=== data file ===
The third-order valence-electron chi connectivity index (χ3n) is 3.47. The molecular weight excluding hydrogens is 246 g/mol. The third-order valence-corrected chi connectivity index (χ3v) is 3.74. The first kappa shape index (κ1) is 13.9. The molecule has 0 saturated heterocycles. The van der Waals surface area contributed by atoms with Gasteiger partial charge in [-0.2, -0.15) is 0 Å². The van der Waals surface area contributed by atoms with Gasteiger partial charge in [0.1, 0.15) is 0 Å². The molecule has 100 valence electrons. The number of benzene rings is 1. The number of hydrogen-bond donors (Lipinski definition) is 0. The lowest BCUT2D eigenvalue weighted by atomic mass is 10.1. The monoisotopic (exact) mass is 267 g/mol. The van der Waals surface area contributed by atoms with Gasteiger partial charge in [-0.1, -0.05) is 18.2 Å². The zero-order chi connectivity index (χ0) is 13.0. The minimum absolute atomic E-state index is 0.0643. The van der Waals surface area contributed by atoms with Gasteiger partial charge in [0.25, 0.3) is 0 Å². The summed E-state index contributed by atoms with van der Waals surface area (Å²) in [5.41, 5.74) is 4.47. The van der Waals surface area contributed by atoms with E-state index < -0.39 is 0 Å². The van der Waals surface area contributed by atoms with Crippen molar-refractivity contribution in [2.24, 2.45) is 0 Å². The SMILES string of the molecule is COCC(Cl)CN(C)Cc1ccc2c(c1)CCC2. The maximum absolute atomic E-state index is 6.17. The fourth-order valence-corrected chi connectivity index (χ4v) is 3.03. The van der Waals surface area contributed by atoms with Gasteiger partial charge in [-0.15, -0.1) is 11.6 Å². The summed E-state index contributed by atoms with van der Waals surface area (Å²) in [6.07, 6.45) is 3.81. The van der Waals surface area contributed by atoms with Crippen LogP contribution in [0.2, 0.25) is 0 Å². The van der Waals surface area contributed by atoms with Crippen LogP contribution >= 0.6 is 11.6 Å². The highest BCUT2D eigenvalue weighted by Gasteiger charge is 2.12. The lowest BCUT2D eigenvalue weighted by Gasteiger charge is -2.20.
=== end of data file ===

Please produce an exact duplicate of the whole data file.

The third-order valence-electron chi connectivity index (χ3n) is 3.47. The molecular weight excluding hydrogens is 246 g/mol. The third-order valence-corrected chi connectivity index (χ3v) is 3.74. The first kappa shape index (κ1) is 13.9. The molecule has 0 saturated heterocycles. The van der Waals surface area contributed by atoms with Gasteiger partial charge in [-0.2, -0.15) is 0 Å². The van der Waals surface area contributed by atoms with Gasteiger partial charge in [0.1, 0.15) is 0 Å². The molecule has 100 valence electrons. The number of benzene rings is 1. The number of hydrogen-bond donors (Lipinski definition) is 0. The lowest BCUT2D eigenvalue weighted by atomic mass is 10.1. The monoisotopic (exact) mass is 267 g/mol. The van der Waals surface area contributed by atoms with Gasteiger partial charge in [-0.1, -0.05) is 18.2 Å². The zero-order chi connectivity index (χ0) is 13.0. The minimum absolute atomic E-state index is 0.0643. The van der Waals surface area contributed by atoms with Gasteiger partial charge in [0.25, 0.3) is 0 Å². The summed E-state index contributed by atoms with van der Waals surface area (Å²) in [5.41, 5.74) is 4.47. The van der Waals surface area contributed by atoms with E-state index < -0.39 is 0 Å². The van der Waals surface area contributed by atoms with Crippen molar-refractivity contribution in [2.24, 2.45) is 0 Å². The SMILES string of the molecule is COCC(Cl)CN(C)Cc1ccc2c(c1)CCC2. The maximum absolute atomic E-state index is 6.17. The fourth-order valence-corrected chi connectivity index (χ4v) is 3.03. The van der Waals surface area contributed by atoms with Gasteiger partial charge in [-0.15, -0.1) is 11.6 Å². The summed E-state index contributed by atoms with van der Waals surface area (Å²) in [6.07, 6.45) is 3.81. The van der Waals surface area contributed by atoms with Crippen LogP contribution in [0.2, 0.25) is 0 Å². The van der Waals surface area contributed by atoms with Crippen LogP contribution >= 0.6 is 11.6 Å². The highest BCUT2D eigenvalue weighted by Gasteiger charge is 2.12. The lowest BCUT2D eigenvalue weighted by Gasteiger charge is -2.20.